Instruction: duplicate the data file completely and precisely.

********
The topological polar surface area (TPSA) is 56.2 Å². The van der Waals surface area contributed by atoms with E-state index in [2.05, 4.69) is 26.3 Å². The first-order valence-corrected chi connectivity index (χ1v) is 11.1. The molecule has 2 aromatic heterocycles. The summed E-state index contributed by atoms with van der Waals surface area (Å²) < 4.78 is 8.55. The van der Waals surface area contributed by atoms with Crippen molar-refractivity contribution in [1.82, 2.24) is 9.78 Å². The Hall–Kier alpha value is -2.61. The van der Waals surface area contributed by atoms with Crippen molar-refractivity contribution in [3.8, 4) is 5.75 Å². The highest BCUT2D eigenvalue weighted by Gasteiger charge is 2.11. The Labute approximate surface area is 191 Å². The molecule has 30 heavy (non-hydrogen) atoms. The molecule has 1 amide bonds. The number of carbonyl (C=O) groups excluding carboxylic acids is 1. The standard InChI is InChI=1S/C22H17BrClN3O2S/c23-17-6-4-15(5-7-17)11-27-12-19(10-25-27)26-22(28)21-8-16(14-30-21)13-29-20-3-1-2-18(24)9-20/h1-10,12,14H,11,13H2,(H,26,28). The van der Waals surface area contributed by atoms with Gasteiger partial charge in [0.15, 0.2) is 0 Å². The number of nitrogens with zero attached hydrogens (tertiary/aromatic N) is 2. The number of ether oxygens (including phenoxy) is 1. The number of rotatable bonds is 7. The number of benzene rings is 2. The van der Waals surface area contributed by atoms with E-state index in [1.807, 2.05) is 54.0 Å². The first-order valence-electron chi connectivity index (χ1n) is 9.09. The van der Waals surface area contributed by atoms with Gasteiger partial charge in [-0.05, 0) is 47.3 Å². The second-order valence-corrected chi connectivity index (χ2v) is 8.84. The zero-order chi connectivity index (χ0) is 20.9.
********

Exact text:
The topological polar surface area (TPSA) is 56.2 Å². The van der Waals surface area contributed by atoms with E-state index in [2.05, 4.69) is 26.3 Å². The first-order valence-corrected chi connectivity index (χ1v) is 11.1. The molecule has 2 aromatic heterocycles. The summed E-state index contributed by atoms with van der Waals surface area (Å²) < 4.78 is 8.55. The van der Waals surface area contributed by atoms with Crippen molar-refractivity contribution in [1.82, 2.24) is 9.78 Å². The Hall–Kier alpha value is -2.61. The van der Waals surface area contributed by atoms with Crippen molar-refractivity contribution in [3.8, 4) is 5.75 Å². The highest BCUT2D eigenvalue weighted by Gasteiger charge is 2.11. The Labute approximate surface area is 191 Å². The molecule has 30 heavy (non-hydrogen) atoms. The molecule has 1 amide bonds. The number of carbonyl (C=O) groups excluding carboxylic acids is 1. The standard InChI is InChI=1S/C22H17BrClN3O2S/c23-17-6-4-15(5-7-17)11-27-12-19(10-25-27)26-22(28)21-8-16(14-30-21)13-29-20-3-1-2-18(24)9-20/h1-10,12,14H,11,13H2,(H,26,28). The van der Waals surface area contributed by atoms with Gasteiger partial charge in [0.15, 0.2) is 0 Å². The number of nitrogens with zero attached hydrogens (tertiary/aromatic N) is 2. The number of ether oxygens (including phenoxy) is 1. The number of rotatable bonds is 7. The number of benzene rings is 2. The van der Waals surface area contributed by atoms with E-state index in [1.807, 2.05) is 54.0 Å². The first-order valence-electron chi connectivity index (χ1n) is 9.09. The van der Waals surface area contributed by atoms with Gasteiger partial charge in [-0.05, 0) is 47.3 Å². The second-order valence-corrected chi connectivity index (χ2v) is 8.84. The zero-order chi connectivity index (χ0) is 20.9.